Nov. 23, 2007 — -- At least 20,000 U.S. troops who were not classified as wounded during combat in Iraq and Afghanistan have been found with signs of brain injuries, according to military and veterans records compiled by USA TODAY.
The data, provided by the Army, Navy and Department of Veterans Affairs, show that about five times as many troops sustained brain trauma as the 4,471 officially listed by the Pentagon through Sept. 30. These cases also are not reflected in the Pentagon's official tally of wounded, which stands at 30,327.
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The number of brain-injury cases were tabulated from records kept by the VA and four military bases that house units that have served multiple combat tours in Iraq and Afghanistan.
One base released its count of brain injuries at a medical conference. The others provided their records at the request of USA TODAY, in some cases only after a Freedom of Information Act filing was submitted.
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The data came from:
• Landstuhl Army Regional Medical Center in Germany, where troops evacuated from Iraq and Afghanistan for injury, illness or wounds are brought before going home. Since May 2006, more than 2,300 soldiers screened positive for brain injury, hospital spokeswoman Marie Shaw says.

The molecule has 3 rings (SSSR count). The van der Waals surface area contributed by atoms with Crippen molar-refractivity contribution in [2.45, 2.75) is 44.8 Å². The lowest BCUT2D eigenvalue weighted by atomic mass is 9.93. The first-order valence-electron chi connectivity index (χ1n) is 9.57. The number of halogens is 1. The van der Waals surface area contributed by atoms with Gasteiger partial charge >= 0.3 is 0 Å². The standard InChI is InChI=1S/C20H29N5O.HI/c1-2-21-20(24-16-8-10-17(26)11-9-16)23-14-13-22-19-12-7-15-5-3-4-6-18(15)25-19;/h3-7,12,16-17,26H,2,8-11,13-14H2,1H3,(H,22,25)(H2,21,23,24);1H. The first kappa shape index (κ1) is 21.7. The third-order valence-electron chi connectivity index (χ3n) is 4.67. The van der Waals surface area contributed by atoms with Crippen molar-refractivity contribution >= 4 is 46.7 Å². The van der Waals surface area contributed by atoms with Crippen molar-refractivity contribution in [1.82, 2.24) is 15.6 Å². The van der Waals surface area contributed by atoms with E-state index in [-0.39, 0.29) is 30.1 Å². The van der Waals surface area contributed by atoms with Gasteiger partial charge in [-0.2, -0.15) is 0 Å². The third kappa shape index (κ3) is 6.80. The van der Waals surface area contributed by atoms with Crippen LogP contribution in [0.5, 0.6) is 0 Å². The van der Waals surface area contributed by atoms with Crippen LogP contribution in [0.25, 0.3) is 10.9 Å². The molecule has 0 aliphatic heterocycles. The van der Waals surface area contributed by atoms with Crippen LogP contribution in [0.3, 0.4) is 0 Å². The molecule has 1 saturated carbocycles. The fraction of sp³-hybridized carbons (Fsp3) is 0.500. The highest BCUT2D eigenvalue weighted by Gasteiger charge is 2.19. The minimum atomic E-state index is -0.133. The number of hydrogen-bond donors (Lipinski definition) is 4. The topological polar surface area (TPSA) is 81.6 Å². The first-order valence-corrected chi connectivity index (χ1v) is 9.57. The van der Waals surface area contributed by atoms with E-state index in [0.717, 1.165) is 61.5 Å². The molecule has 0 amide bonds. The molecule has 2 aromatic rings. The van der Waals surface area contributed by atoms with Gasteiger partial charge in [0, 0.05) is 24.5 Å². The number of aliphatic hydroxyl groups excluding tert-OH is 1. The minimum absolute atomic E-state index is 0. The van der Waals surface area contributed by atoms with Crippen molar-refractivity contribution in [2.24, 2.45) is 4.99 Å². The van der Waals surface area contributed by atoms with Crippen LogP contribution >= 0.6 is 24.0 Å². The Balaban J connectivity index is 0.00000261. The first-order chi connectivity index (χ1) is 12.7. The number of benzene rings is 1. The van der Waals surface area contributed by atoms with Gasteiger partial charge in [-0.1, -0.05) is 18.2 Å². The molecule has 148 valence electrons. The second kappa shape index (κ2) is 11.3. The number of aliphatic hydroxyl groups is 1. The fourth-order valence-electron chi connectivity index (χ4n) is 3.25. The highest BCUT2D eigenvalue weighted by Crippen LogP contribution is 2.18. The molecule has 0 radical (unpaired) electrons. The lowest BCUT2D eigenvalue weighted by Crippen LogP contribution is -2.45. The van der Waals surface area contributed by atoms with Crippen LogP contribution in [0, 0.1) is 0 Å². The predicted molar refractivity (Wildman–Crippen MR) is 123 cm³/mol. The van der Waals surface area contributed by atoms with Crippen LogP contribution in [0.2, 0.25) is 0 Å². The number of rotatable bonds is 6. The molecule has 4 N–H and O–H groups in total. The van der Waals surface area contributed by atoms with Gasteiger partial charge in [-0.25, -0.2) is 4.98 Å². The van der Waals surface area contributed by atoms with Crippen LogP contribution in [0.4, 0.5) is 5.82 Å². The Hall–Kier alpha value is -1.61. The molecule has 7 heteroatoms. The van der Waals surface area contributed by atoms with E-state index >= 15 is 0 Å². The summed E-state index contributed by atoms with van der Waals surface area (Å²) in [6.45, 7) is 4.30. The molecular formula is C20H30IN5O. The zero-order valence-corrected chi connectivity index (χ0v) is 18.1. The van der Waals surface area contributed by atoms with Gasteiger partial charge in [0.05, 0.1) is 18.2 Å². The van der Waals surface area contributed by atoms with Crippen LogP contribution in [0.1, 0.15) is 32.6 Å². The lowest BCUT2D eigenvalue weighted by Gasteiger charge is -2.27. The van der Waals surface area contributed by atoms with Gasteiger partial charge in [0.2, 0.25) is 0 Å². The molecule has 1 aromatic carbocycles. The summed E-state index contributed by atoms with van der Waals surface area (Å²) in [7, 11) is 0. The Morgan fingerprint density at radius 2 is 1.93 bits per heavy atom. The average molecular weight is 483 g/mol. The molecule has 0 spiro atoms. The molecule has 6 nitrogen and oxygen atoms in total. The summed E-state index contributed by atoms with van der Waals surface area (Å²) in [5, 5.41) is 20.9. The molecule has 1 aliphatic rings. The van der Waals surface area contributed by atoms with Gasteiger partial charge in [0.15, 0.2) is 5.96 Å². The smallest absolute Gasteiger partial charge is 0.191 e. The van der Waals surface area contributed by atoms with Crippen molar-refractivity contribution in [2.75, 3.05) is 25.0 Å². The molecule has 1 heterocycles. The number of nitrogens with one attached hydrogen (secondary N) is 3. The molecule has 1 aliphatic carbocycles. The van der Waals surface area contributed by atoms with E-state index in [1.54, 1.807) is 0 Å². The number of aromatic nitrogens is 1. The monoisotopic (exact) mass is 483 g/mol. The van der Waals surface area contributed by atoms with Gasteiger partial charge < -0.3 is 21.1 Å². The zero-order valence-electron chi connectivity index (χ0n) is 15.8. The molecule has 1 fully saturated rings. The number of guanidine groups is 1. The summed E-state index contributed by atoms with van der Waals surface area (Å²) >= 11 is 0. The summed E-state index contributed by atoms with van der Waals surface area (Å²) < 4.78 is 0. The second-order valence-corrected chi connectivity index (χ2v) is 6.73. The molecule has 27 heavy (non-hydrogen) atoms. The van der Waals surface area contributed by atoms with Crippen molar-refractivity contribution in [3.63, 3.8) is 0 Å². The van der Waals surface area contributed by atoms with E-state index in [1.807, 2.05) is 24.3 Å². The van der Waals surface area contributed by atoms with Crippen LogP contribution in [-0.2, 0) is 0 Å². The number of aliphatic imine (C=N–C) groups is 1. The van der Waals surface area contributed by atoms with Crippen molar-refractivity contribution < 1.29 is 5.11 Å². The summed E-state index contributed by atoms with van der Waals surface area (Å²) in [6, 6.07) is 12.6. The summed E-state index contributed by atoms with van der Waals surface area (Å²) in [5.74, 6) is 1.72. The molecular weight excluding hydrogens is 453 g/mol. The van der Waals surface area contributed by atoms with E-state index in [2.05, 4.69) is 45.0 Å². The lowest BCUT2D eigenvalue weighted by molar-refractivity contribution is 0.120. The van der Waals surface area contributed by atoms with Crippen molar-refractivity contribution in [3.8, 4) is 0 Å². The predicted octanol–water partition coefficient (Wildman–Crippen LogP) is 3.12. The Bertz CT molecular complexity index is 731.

• Fort Hood, Texas, home of the 4th Infantry Division, which returned from a second Iraq combat tour late last year. At least 2,700 soldiers suffered a combat brain injury, Lt. Col. Steve Stover says.
• Fort Carson, Colo., where more than 2,100 soldiers screened were found to have suffered a brain injury, according to remarks by Army Col. Heidi Terrio before a brain injury association seminar.
• Marine Corps Base Camp Pendleton, where 1,737 Marines were found to have suffered a brain injury, according to Navy Cmdr. Martin Holland, a neurosurgeon with the Naval Medical Center San Diego.
• VA hospitals, where Iraq and Afghanistan veterans have been screened for combat brain injuries since April. The VA found about 20% of 61,285 surveyed -- or 11,804 veterans -- with signs of brain injury, spokeswoman Alison Aikele says. VA doctors say more evaluation is necessary before a true diagnosis of brain injury can be confirmed in all these cases, Aikele says.
Soldiers and Marines whose wounds were discovered after they left Iraq are not added to the official casualty list, says Army Col. Robert Labutta, a neurologist and brain injury consultant for the Pentagon.
"We are working to do a better job of reflecting accurate data in the official casualty table," Labutta says.
Most of the new cases involve mild or moderate brain injuries, commonly from exposure to blasts.
More than 150,000 troops may have suffered head injuries in combat, says Rep. Bill Pascrell, D-N.J., founder of the Congressional Brain Injury Task Force.
"I am wary that the number of brain-injured troops far exceeds the total number reported injured," he says.
About 1.5 million troops have served in Iraq, where traumatic brain injury can occur despite heavy body armor worn by troops.